Flight is a bumpy ride. It swoops and sputters.
Denzel Washington has to hold it together as it dives and spirals. The one constant in the film is the provocative performance of Denzel as pilot Whip Whitaker, who is severely addicted to booze and drugs.
Whip has to survive a deadly plane crash and its toxic aftermath.
Denzel has said it was a "raw" role, and that it has taken him several viewings before he was able to really relate to the movie and his performance.
Imagine us in the audience. We're not used to Denzel portraying a liar. Denzel's character lies over and over again. He also connives.
We aren't comfortable with a Denzel character having such a basic lack of integrity. Maybe he's considering a career in politics.
Flight is the gruelling story of a pilot who -with extraordinary prowess and imagination - crash-lands a dysfunctional airliner. Most of the passengers survive.
But a toxicology report reveals that the pilot had substantial alcohol and drugs in his system. A union leader (Bruce Greenwood) and a lawyer (Don Cheadle) try to protect him. Also backing Whip is a pony-tailed, drug-aficionado buddy (John Goodman).
But Whip abuses their faith and himself in his flight from reality. Crises abounds.
Robert Zemeckis directs unevenly from an erratic screenplay by John Gatins. Flight basically is a shaky character study, but its strength is a terrific action sequence, as the pilot struggles trying to control his plummeting plane.
Nothing else in the film comes up to this visceral sequence.
The early part of Flight veers between Whip on the plane and scenes of a junkie (Kelly Reilly). It's a disconcerting juxtaposition.
The great strength of Denzel is his credibility, but he is hampered by the interruptions of scenes with the junkie on a porn set and arguing with her scruffy apartment manager. They seem artificial.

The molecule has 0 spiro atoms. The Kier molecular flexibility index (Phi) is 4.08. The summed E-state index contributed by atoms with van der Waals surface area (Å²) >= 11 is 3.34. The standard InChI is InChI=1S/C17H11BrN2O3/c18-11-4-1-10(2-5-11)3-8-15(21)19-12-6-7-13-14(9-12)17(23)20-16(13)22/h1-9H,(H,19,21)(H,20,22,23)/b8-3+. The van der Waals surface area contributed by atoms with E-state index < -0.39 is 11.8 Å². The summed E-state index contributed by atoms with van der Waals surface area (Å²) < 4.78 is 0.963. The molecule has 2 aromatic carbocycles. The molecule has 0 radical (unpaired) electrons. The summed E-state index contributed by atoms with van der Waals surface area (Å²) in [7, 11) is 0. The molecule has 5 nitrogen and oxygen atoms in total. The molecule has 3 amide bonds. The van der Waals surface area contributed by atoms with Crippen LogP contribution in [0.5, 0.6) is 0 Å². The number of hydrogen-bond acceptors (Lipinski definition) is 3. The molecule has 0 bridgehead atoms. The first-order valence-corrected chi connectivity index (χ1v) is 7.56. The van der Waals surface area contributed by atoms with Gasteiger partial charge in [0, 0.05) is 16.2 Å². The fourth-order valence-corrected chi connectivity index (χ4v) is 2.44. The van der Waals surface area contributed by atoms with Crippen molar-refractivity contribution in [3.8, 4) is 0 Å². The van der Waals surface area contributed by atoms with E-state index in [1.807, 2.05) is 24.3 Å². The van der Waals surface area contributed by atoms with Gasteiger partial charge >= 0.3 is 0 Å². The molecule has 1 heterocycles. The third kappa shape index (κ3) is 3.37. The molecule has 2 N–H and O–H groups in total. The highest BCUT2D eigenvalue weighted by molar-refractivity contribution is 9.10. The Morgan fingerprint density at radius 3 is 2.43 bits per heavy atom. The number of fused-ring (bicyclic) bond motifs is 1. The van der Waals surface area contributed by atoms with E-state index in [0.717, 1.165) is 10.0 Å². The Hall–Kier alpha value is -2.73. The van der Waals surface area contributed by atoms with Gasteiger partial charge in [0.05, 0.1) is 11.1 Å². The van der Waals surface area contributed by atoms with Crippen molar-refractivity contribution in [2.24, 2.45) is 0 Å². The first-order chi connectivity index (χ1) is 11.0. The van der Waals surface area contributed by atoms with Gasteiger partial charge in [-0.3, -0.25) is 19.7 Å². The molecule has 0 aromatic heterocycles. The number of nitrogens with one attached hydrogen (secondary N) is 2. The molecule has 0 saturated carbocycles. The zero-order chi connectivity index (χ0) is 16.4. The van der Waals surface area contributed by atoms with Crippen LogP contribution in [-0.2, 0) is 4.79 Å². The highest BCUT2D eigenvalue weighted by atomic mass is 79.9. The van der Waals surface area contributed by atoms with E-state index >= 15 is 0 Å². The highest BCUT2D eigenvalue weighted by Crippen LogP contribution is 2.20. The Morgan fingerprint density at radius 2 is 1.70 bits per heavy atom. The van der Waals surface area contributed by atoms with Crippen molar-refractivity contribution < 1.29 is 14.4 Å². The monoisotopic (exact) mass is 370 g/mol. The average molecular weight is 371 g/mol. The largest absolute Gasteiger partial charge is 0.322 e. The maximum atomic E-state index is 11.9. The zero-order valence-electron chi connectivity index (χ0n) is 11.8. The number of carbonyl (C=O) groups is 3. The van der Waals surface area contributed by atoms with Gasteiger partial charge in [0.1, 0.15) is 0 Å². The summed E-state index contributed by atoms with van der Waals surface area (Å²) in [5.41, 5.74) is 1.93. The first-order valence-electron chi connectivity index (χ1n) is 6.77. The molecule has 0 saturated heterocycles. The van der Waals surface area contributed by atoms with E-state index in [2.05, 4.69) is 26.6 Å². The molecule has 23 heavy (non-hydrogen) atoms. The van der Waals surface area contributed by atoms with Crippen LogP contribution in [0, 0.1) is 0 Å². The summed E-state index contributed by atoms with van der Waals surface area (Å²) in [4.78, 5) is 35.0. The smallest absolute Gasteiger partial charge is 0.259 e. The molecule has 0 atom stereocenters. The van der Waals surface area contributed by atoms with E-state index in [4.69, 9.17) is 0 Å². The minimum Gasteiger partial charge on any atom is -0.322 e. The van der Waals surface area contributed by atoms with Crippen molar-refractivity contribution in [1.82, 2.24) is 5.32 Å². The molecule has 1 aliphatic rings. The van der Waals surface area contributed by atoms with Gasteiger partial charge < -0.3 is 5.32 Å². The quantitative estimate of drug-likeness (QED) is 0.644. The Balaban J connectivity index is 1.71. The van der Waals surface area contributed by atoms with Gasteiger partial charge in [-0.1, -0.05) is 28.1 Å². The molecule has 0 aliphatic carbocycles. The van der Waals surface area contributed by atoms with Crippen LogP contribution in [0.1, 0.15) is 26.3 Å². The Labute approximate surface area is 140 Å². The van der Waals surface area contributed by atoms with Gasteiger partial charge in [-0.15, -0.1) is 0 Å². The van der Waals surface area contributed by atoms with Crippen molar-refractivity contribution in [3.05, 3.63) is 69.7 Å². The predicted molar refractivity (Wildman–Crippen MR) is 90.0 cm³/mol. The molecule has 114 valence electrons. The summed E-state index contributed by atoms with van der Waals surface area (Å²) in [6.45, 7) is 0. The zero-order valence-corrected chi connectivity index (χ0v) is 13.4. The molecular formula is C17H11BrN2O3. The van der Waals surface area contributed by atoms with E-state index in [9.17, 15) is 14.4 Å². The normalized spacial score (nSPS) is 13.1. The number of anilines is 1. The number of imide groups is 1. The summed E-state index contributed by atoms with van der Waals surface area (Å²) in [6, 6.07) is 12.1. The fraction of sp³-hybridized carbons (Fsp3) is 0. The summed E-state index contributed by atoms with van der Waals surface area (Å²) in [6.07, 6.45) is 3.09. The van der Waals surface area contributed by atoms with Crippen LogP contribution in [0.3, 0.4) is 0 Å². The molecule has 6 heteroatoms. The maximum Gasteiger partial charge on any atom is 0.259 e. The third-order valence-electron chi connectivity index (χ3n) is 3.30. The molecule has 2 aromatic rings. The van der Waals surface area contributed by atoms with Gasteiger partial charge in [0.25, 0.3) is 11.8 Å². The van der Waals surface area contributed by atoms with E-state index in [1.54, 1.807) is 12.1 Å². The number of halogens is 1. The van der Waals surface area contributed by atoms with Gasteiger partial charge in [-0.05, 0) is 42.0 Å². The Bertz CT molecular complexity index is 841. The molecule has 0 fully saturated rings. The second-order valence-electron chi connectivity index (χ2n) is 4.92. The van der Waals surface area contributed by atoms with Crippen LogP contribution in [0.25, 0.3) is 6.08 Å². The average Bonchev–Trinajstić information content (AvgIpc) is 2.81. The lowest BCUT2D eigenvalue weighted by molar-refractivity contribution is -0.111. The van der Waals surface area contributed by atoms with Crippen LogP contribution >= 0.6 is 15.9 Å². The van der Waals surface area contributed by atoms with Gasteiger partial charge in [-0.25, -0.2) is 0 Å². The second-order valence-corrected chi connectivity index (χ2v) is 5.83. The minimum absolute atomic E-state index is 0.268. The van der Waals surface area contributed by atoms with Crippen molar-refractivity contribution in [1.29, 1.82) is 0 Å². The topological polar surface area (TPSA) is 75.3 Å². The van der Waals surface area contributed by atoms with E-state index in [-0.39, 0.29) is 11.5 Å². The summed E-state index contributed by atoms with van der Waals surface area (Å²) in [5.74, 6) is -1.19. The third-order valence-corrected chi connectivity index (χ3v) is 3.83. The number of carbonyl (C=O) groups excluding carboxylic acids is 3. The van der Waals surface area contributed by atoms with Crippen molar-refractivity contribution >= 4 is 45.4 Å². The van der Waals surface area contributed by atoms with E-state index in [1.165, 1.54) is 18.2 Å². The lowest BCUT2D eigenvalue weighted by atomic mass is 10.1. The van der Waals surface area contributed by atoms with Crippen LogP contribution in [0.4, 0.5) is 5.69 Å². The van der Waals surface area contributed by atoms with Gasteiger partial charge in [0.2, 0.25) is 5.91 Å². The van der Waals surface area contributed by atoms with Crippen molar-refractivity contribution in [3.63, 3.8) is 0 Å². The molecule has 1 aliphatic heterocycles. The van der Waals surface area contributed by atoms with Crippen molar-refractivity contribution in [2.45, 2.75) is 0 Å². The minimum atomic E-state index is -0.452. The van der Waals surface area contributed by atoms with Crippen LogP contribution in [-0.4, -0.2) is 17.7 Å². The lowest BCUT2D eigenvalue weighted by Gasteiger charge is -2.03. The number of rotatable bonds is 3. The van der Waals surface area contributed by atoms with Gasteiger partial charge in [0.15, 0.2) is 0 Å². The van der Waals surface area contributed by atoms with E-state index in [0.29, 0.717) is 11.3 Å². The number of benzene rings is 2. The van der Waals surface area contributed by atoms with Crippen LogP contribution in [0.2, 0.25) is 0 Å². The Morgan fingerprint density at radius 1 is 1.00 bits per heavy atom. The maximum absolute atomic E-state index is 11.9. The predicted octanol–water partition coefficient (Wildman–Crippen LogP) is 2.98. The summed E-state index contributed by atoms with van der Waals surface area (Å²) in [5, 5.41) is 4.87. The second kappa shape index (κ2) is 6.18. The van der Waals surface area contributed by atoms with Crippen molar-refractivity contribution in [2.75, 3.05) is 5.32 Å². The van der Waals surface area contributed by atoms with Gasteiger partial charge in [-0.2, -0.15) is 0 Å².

Whip and the junkie are going to meet later in a hospital and embark on a relationship, but the movie is awkward in introducing her character.
The film's emphasis on religion is also cumbersome. The crash is called an "act of God," but many of the religious characters are strangely extreme. It's neither effective faith-based values nor effective satire.
In its climax, the film's makers utilize a large photo to have a crucial, but unbelievable effect. It's deus ex machina.
Don Cheadle and Bruce Greenwood are convincing as the professionals involved in Whip's case. Kelly Reilly is able as the junkie. John Goodman is a hoot as Whip's loyal buddy and supplier. Goodman provides much appreciated lively humor amidst the chaos.
But Flight basically is Denzel Washington carrying the movie on his broad backside. People in the theater seem to yearn so much for the old Denzel they break into applause when Whip rejects booze. But don't get too comfortable, audience.
Flight is like a long layover in an airport bar. It has its upside, and its downside.
For a change of pace, you might want to listen to interviews that I conducted in the 70s and 80s, some of which were published in my book Voices from the Set: The Film Heritage Interviews (2000).
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